Tulsa: Inmates’ mug shots stay private

BY GINNIE GRAHAM - Tulsa World Published: February 8, 2009
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An illegal immigrant held on complaints he stabbed a Tulsa man to death. A man arrested in the rape of an 11-year-old girl. Family members accused of leading a large-scale, drug-trafficking operation between Tulsa and Mexico. A police officer suspected of informing a drug suspect of an upcoming search warrant.

Mug shots of these inmates taken at the Tulsa County jail have never been seen by the public.

The federal government protects the mug shots of its inmates citing the right to privacy. The federal practice is in contrast to the state’s Open Records Act interpretation, which considers jail mug shots a public document.

That means people arrested for violating state laws will have their mug shots made available. But the photos of people detained by federal officials stay secret. If a person is arrested on state and federal complaints, the mug shot is not released.

In practice, a college student arrested for public intoxication will have a mug shot publicly available while the face of a suspected multistate drug leader or identity theft mastermind remains unseen by the public.

"Arbitrary, capricious, unreasonable and ridiculous is how I would describe it,” said Lucy Dalglish, executive director of The Reporters Committee for Freedom of the Press. "It’s the federal Privacy Act run amok.”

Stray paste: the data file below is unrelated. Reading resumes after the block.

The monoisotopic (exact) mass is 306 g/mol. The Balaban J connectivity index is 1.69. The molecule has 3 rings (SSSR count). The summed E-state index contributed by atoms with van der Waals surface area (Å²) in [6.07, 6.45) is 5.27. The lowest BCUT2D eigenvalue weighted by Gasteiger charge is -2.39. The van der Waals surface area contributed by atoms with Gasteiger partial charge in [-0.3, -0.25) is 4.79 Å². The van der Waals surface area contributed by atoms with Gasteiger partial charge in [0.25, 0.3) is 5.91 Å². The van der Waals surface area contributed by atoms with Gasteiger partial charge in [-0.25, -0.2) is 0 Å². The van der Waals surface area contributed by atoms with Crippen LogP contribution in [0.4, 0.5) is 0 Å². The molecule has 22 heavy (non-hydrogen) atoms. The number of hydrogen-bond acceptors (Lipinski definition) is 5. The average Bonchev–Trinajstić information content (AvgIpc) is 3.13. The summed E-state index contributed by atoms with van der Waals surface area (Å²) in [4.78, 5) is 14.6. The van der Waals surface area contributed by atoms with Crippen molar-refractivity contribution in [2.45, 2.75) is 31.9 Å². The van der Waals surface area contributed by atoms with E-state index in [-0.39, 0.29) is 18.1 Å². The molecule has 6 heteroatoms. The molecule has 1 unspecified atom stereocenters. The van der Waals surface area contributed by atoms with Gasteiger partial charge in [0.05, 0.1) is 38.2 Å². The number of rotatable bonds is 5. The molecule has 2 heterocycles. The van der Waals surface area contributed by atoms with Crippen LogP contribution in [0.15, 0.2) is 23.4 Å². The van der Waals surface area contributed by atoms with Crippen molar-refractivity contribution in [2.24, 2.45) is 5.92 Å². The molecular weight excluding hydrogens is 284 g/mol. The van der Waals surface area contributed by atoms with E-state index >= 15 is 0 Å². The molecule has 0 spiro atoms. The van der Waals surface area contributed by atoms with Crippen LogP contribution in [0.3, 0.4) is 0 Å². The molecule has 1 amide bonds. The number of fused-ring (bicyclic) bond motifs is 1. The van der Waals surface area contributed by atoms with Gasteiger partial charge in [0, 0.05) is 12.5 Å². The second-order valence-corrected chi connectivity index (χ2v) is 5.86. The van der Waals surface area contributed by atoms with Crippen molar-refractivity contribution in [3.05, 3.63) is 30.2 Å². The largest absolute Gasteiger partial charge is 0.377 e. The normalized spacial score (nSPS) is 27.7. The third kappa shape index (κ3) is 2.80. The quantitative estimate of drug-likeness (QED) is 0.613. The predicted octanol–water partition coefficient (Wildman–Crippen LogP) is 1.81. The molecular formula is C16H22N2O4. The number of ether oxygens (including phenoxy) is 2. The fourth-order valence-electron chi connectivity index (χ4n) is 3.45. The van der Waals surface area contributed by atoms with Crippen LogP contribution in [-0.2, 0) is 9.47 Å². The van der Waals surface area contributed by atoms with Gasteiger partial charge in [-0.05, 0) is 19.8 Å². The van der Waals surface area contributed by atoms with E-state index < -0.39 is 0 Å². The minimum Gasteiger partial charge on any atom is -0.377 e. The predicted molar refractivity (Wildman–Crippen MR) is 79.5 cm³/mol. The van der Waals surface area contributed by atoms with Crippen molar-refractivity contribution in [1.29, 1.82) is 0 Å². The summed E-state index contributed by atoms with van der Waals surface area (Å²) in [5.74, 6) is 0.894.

Requests denied
Tulsa World requests for mug shots of federal inmates at the Tulsa County jail have been consistently denied. The practice is to post mug shots on the jail’s Web site of all inmates except those held for federal agencies or juveniles, said Undersheriff Brian Edwards.

"All we do is house inmates for the respective federal agencies,” Edwards said. "It’s up to them to release information on their inmates.”

The Tulsa World requested mugshots of six inmates indicted in March 2008 on complaints of smuggling marijuana, cocaine and methamphetamine between the Mexican border and Tulsa area.


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AT A GLANCE
Unavailable jail mugshots
Following are examples of inmates held on federal complaints at the Tulsa County jail who had mugshots protected by the federal government, citing privacy rights.


Kimberly Chancellor of Salina was convicted in July on federal charges of committing sex crimes against three children and sentenced to life in prison. Prosecutors say he forcibly raped an 11-year-old girl in 2003 and used force while trying to sexually assault two girls, 14 and 15, in 2007. The crimes occurred in Delaware County.


Buddy Visser, a former Tulsa police officer, was sentenced to 18 months in prison last year for stealing guns and ammunition from the police department’s firing range and selling them on the Internet.


• Former Tulsa police officer Rico Yarbrough was released from prison last year after serving about 15 months for engaging in a criminal conspiracy, obstructing justice and giving unlawful notice of a search warrant. The charges stem from Yarbrough’s efforts to help a friend involved with drugs avoid police.


Zobair Enwar Baig, Raffi Akbar Din and Nadeem Mustafi pleaded guilty last year in federal court as being part of a conspiracy to fraudulently exchange food stamps for cash at a Tulsa convenience store. Baig owned the store and Din and Mustafi were clerks. About $838,000 was obtained starting in January 2005.

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